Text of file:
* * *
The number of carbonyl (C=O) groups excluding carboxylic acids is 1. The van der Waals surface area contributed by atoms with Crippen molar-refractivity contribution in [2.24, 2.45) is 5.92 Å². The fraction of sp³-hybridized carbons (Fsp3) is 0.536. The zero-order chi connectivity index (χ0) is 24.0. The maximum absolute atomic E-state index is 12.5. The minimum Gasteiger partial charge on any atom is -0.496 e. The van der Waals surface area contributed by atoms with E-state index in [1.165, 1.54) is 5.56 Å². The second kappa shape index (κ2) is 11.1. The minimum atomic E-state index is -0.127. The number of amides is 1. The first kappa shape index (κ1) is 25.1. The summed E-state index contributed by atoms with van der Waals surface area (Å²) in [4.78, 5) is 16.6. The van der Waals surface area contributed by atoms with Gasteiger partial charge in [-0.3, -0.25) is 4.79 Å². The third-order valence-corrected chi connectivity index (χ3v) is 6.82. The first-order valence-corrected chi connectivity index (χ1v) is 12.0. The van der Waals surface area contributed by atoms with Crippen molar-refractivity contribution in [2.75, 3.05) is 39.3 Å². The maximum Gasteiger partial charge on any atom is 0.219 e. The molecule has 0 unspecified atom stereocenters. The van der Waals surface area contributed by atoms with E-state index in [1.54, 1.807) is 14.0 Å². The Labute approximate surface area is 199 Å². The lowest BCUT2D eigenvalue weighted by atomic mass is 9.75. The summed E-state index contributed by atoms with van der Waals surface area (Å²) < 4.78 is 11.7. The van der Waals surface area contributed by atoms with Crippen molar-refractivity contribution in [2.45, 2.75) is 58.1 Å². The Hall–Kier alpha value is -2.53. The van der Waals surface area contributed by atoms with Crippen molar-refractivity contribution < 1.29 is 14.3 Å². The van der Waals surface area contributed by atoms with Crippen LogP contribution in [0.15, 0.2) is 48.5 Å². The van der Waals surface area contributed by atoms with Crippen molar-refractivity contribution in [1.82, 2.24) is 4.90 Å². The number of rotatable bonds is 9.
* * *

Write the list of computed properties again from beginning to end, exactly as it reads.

The number of carbonyl (C=O) groups excluding carboxylic acids is 1. The van der Waals surface area contributed by atoms with Crippen molar-refractivity contribution in [2.24, 2.45) is 5.92 Å². The fraction of sp³-hybridized carbons (Fsp3) is 0.536. The zero-order chi connectivity index (χ0) is 24.0. The maximum absolute atomic E-state index is 12.5. The minimum Gasteiger partial charge on any atom is -0.496 e. The van der Waals surface area contributed by atoms with E-state index in [1.165, 1.54) is 5.56 Å². The second kappa shape index (κ2) is 11.1. The minimum atomic E-state index is -0.127. The number of amides is 1. The first kappa shape index (κ1) is 25.1. The summed E-state index contributed by atoms with van der Waals surface area (Å²) in [4.78, 5) is 16.6. The van der Waals surface area contributed by atoms with Gasteiger partial charge in [-0.3, -0.25) is 4.79 Å². The third-order valence-corrected chi connectivity index (χ3v) is 6.82. The first-order valence-corrected chi connectivity index (χ1v) is 12.0. The van der Waals surface area contributed by atoms with Crippen molar-refractivity contribution in [2.75, 3.05) is 39.3 Å². The maximum Gasteiger partial charge on any atom is 0.219 e. The molecule has 0 unspecified atom stereocenters. The van der Waals surface area contributed by atoms with E-state index in [1.54, 1.807) is 14.0 Å². The Labute approximate surface area is 199 Å². The lowest BCUT2D eigenvalue weighted by atomic mass is 9.75. The summed E-state index contributed by atoms with van der Waals surface area (Å²) < 4.78 is 11.7. The van der Waals surface area contributed by atoms with Crippen molar-refractivity contribution in [2.45, 2.75) is 58.1 Å². The Hall–Kier alpha value is -2.53. The van der Waals surface area contributed by atoms with Crippen molar-refractivity contribution < 1.29 is 14.3 Å². The van der Waals surface area contributed by atoms with Crippen LogP contribution in [0.15, 0.2) is 48.5 Å². The van der Waals surface area contributed by atoms with Crippen molar-refractivity contribution in [1.82, 2.24) is 4.90 Å². The number of rotatable bonds is 9.